Digital Platforms Inquiry: Top 20 must knows

By AdNews | 10 December 2018
Submissions in response to this new report are due by 15 February 2019

The Australian Competition & Consumer Commission's (ACCC) preliminary report into Google, Facebook and Australian news and advertising sector has this week been revealed.

The initial findings of the Digital Platforms Inquiry, with the full version expected in June next year, outlines the concerns regarding the market power held by these major platforms, including their impact on Australian businesses.

Here we summarise the top 20 takeaways – the first 11 preliminary recommendation areas followed by the nine proposed areas for further analysis and assessment.

1. Merger law
The ACCC considers that part of the Competition and Consumer Act 2010 could be amended to make it clearer that the following are relevant factors: (a) the likelihood that an acquisition would result in the removal of a potential competitor, and (b) the amount and nature of data which the acquirer would likely have access to as a result of the acquisition.

2. Prior notice of acquisitions
The ACCC is also intending to ask large digital platforms (such as Facebook and Google) to provide advance notice of the acquisition of any business with activities in Australia and to provide sufficient time to enable a thorough review of the likely competitive effects of the proposed acquisition. If such a commitment were not forthcoming from the major digital platforms other options could be considered to address this issue.

3. Choice of browser and search engine
The ACCC is considering recommending that: (a) suppliers of operating systems for mobile devices, computers and tablets be required to provide consumers with options for internet browsers (rather than providing a default browser), and (b) suppliers of internet browsers be required to provide consumers with options for search engines (rather than providing a default search engine). The ACCC considers that where options for internet browsers and search engines are presented, no option should be pre-selected.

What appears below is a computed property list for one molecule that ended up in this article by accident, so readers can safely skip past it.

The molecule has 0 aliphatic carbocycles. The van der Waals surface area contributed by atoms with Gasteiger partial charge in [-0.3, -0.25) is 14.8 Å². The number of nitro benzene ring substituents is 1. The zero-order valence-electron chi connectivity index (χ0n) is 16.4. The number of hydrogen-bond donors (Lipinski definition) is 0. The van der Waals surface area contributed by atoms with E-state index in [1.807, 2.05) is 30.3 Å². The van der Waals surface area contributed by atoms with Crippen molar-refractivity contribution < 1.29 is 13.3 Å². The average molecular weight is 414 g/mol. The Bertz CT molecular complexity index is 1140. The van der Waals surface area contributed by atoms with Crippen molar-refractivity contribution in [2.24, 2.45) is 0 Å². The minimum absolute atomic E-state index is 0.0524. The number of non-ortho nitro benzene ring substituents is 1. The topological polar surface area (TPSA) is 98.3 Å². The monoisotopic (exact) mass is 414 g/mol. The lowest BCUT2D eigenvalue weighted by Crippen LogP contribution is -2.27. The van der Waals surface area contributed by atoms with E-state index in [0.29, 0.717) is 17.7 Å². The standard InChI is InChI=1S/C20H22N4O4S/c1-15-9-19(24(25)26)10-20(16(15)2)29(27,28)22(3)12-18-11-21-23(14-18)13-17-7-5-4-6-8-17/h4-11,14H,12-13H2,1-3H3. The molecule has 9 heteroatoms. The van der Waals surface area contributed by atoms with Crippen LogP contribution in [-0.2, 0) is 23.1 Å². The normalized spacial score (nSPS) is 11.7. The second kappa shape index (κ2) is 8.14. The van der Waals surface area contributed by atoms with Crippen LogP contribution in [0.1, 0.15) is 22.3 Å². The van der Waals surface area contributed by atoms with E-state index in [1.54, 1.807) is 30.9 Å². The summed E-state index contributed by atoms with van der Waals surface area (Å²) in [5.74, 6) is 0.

4. Advertising and related business oversight
A regulatory authority should be tasked to monitor, investigate and report on whether digital platforms, which are vertically integrated and meet the relevant threshold, are engaging in discriminatory conduct by favouring their own business interests above those of advertisers or potentially competing businesses. These functions could apply to digital platforms which generate more than AU$100 million per annum from digital advertising in Australia. The relevant digital platforms would need to be obliged to provide information and documents to the regulatory authority on a regular basis, and the regulatory authority would need appropriate investigative powers.

5. News and digital platform regulatory oversight
The ACCC considers that the regulatory authority could also monitor, investigate and report on the ranking of news and journalistic content by digital platforms and the provision of referral services to news media businesses. These functions could apply to digital platforms which generate more than AU$100 million per annum in revenue in Australia and which also disseminate news and journalistic content, including by providing hyperlinks to news and journalistic content, or snippets of such content.

6. Review of media regulatory frameworks